The International Gothic Association unites teachers, scholars, students, artists, writers and performers from around the world who are interested in any aspect of gothic culture: fiction, drama, poetry, art, film, music, architecture, popular culture and technology. It promotes the study and dissemination of information on gothic culture from the mid eighteenth century to the contemporary moment. The only association of its kind, the IGA is the academic centre for people interested in an analysis of the gothic.
The Association holds an international conference every two years. Sponsored by host institutions from all over Europe and North America, the IGA has so far met in East Anglia, Stirling, Horace Walpole’s house at Strawberry Hill (where the literary gothic began…) and Liverpool in the U.K.; in Halifax, Vancouver and Montréal in Canada, Aix-en-Provence in France, Lancaster in the UK, and in Heidelberg, Germany. The next IGA conference will be held at Universidad de las Américas Puebla, in 2017. The Association provides financial help for postgraduates giving papers at the conference in the form of bursaries for which interested participants can compete. In addition, the IGA sponsors joint sessions with other academic organisations, such as BARS (British Society for the Study of Romanticism), NASSR (North American Society for Studies in Romanticism), ACCUTE (Association of Canadian College and University Teachers of English) and ALA (American Literature Association). Finally, small one-day conferences that have a significant gothic content can apply for assistance in underwriting the cost of the conference: successful applicants receive up to £200.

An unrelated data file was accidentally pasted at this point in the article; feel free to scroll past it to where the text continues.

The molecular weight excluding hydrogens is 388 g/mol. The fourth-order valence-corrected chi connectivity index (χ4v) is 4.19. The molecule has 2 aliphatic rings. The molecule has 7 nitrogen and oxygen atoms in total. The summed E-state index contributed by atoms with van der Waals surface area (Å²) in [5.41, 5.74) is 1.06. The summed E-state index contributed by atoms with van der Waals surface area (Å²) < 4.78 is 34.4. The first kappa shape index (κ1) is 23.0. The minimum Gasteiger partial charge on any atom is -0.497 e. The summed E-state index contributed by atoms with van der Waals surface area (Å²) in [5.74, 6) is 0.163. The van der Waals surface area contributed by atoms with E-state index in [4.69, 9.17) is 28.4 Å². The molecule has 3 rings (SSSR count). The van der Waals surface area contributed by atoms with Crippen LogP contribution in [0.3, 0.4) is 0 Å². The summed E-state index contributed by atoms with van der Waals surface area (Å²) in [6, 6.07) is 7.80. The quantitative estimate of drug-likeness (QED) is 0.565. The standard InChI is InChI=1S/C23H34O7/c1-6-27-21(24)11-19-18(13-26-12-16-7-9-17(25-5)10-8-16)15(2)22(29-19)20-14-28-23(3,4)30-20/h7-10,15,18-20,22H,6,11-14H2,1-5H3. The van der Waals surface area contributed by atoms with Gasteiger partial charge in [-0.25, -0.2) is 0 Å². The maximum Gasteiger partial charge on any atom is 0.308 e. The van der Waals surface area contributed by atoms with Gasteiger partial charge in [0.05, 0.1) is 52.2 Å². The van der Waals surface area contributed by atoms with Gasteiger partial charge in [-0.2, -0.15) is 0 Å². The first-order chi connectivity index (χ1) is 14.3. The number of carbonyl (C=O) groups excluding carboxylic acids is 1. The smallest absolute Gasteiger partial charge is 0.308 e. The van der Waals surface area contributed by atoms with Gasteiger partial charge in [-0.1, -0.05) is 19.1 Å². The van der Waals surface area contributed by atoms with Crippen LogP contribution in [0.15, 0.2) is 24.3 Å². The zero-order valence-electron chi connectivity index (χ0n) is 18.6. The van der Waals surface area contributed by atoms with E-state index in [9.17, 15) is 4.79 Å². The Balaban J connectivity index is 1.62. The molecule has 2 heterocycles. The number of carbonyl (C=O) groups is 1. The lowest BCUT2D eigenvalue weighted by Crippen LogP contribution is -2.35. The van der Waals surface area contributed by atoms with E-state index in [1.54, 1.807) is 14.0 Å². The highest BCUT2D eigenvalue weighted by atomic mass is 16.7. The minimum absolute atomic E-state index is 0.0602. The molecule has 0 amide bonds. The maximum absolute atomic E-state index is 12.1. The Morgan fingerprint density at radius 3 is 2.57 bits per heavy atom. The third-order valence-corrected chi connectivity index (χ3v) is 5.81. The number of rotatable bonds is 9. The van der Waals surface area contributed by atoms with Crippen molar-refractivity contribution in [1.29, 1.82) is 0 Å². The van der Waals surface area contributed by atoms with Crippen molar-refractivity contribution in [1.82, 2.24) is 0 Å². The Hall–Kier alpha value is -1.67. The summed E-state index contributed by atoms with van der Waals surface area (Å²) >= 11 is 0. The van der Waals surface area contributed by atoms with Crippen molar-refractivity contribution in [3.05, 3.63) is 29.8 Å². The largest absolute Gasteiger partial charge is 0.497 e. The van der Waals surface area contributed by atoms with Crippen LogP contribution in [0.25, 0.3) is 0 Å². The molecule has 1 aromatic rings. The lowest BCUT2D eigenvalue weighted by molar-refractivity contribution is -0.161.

Executive Officer: Monica Germana (University of Westminster, U.K.)
Gothic Studies Editor: William Hughes (Bath Spa University, U.K.)
Assistant Editor: Emily Alder (Napier University, U.K)
Web Officer: Stuart Lindsay (Stirling University, U.K.)
The IGA Committee
The Annual General Meeting of the IGA is held once a year (electronically in alternate years when there is not an IGA conference). Potential presidents of the IGA are proposed by the Advisory Board and one is elected by members who vote during the IGA conference AGM. The presidency is for two years, although this is often extended to a four year period of office by mutual agreement. At each IGA conference AGM, offers to host future IGA conferences are invited so that the Association can plan ahead. When considering such offers, the Executive Committee takes into consideration: suitability of location; support to be offered by the host university in terms of administration and financial contribution to the cost of running the conference; membership history of the potential host; cost of transport and residence for delegates. Please click onto the drop-down menu for further information about the constitution of the IGA and its management structure.
A Message from the Presidents